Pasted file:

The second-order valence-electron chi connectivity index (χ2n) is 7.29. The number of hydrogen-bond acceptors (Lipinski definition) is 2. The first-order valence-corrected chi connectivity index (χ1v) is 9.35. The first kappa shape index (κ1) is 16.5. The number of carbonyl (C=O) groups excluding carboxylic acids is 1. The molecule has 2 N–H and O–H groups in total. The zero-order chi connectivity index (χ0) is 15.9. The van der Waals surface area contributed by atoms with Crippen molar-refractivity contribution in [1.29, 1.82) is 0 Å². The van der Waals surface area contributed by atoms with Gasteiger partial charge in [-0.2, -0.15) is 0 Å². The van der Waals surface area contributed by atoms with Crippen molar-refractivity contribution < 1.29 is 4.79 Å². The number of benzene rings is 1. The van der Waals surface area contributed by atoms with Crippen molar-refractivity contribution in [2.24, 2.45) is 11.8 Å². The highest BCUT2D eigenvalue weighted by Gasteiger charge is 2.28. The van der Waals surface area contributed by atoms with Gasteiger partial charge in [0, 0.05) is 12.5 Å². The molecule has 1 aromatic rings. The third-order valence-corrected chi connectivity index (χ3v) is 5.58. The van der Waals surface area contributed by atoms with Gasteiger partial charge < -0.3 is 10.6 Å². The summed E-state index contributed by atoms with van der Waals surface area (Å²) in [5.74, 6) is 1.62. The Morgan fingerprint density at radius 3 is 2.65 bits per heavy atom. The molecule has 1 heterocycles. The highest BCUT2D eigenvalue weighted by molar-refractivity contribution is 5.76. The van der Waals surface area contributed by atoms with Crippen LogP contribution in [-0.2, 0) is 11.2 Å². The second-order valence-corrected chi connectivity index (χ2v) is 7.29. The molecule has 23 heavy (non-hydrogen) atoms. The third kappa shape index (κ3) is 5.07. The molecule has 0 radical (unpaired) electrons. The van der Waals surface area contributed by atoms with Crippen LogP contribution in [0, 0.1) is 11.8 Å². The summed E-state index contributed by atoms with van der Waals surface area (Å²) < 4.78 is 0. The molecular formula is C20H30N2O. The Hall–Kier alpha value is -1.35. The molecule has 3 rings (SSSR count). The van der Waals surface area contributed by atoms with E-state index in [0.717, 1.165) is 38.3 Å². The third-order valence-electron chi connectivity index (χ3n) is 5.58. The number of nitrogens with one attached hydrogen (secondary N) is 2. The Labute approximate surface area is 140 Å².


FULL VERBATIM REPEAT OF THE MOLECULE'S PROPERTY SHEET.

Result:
The second-order valence-electron chi connectivity index (χ2n) is 7.29. The number of hydrogen-bond acceptors (Lipinski definition) is 2. The first-order valence-corrected chi connectivity index (χ1v) is 9.35. The first kappa shape index (κ1) is 16.5. The number of carbonyl (C=O) groups excluding carboxylic acids is 1. The molecule has 2 N–H and O–H groups in total. The zero-order chi connectivity index (χ0) is 15.9. The van der Waals surface area contributed by atoms with Crippen molar-refractivity contribution in [1.29, 1.82) is 0 Å². The van der Waals surface area contributed by atoms with Gasteiger partial charge in [-0.2, -0.15) is 0 Å². The van der Waals surface area contributed by atoms with Crippen molar-refractivity contribution < 1.29 is 4.79 Å². The number of benzene rings is 1. The van der Waals surface area contributed by atoms with Crippen molar-refractivity contribution in [2.24, 2.45) is 11.8 Å². The highest BCUT2D eigenvalue weighted by Gasteiger charge is 2.28. The van der Waals surface area contributed by atoms with Gasteiger partial charge in [0, 0.05) is 12.5 Å². The molecule has 1 aromatic rings. The third-order valence-corrected chi connectivity index (χ3v) is 5.58. The van der Waals surface area contributed by atoms with Gasteiger partial charge < -0.3 is 10.6 Å². The summed E-state index contributed by atoms with van der Waals surface area (Å²) in [5.74, 6) is 1.62. The Morgan fingerprint density at radius 3 is 2.65 bits per heavy atom. The molecule has 1 heterocycles. The highest BCUT2D eigenvalue weighted by molar-refractivity contribution is 5.76. The van der Waals surface area contributed by atoms with Crippen LogP contribution in [-0.2, 0) is 11.2 Å². The second-order valence-corrected chi connectivity index (χ2v) is 7.29. The molecule has 23 heavy (non-hydrogen) atoms. The third kappa shape index (κ3) is 5.07. The molecule has 0 radical (unpaired) electrons. The van der Waals surface area contributed by atoms with Crippen LogP contribution in [0, 0.1) is 11.8 Å². The summed E-state index contributed by atoms with van der Waals surface area (Å²) < 4.78 is 0. The molecular formula is C20H30N2O. The Hall–Kier alpha value is -1.35. The molecule has 3 rings (SSSR count). The van der Waals surface area contributed by atoms with E-state index in [0.717, 1.165) is 38.3 Å². The third-order valence-electron chi connectivity index (χ3n) is 5.58. The number of nitrogens with one attached hydrogen (secondary N) is 2. The Labute approximate surface area is 140 Å².